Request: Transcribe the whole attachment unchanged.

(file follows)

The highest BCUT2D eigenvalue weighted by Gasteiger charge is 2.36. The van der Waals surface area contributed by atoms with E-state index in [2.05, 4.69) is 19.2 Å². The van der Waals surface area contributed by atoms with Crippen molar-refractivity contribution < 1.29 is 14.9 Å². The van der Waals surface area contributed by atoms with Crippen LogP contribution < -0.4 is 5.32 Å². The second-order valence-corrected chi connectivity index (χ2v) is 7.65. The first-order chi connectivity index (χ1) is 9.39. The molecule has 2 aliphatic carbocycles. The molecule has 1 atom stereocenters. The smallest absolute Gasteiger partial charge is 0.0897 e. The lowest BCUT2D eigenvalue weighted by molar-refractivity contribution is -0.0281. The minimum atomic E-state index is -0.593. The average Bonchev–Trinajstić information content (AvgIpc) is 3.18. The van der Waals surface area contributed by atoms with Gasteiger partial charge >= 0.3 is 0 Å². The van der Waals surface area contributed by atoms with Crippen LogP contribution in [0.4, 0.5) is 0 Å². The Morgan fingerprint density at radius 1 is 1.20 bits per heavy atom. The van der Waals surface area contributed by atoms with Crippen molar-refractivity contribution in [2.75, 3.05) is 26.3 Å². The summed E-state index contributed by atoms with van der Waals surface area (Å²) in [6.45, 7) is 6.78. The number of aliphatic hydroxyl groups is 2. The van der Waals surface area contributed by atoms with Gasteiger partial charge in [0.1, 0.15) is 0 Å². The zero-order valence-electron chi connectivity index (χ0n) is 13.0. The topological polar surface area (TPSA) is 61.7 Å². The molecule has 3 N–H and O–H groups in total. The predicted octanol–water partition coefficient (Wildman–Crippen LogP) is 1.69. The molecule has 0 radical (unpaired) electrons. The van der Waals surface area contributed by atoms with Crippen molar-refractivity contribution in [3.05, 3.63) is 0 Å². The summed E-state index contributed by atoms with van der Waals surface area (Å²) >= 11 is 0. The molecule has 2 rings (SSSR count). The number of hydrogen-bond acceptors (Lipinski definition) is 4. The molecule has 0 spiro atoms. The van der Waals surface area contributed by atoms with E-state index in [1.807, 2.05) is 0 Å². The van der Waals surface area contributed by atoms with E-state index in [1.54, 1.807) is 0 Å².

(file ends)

The highest BCUT2D eigenvalue weighted by Gasteiger charge is 2.36. The van der Waals surface area contributed by atoms with E-state index in [2.05, 4.69) is 19.2 Å². The van der Waals surface area contributed by atoms with Crippen molar-refractivity contribution < 1.29 is 14.9 Å². The van der Waals surface area contributed by atoms with Crippen LogP contribution < -0.4 is 5.32 Å². The second-order valence-corrected chi connectivity index (χ2v) is 7.65. The first-order chi connectivity index (χ1) is 9.39. The molecule has 2 aliphatic carbocycles. The molecule has 1 atom stereocenters. The smallest absolute Gasteiger partial charge is 0.0897 e. The lowest BCUT2D eigenvalue weighted by molar-refractivity contribution is -0.0281. The minimum atomic E-state index is -0.593. The average Bonchev–Trinajstić information content (AvgIpc) is 3.18. The van der Waals surface area contributed by atoms with Gasteiger partial charge >= 0.3 is 0 Å². The van der Waals surface area contributed by atoms with Crippen LogP contribution in [0.4, 0.5) is 0 Å². The Morgan fingerprint density at radius 1 is 1.20 bits per heavy atom. The van der Waals surface area contributed by atoms with Crippen molar-refractivity contribution in [2.75, 3.05) is 26.3 Å². The summed E-state index contributed by atoms with van der Waals surface area (Å²) in [6.45, 7) is 6.78. The number of aliphatic hydroxyl groups is 2. The van der Waals surface area contributed by atoms with Gasteiger partial charge in [0.1, 0.15) is 0 Å². The zero-order valence-electron chi connectivity index (χ0n) is 13.0. The topological polar surface area (TPSA) is 61.7 Å². The molecule has 3 N–H and O–H groups in total. The predicted octanol–water partition coefficient (Wildman–Crippen LogP) is 1.69. The molecule has 0 radical (unpaired) electrons. The van der Waals surface area contributed by atoms with Crippen molar-refractivity contribution in [3.05, 3.63) is 0 Å². The summed E-state index contributed by atoms with van der Waals surface area (Å²) >= 11 is 0. The molecule has 2 rings (SSSR count). The number of hydrogen-bond acceptors (Lipinski definition) is 4. The molecule has 0 spiro atoms. The van der Waals surface area contributed by atoms with E-state index in [1.807, 2.05) is 0 Å². The van der Waals surface area contributed by atoms with E-state index in [1.54, 1.807) is 0 Å².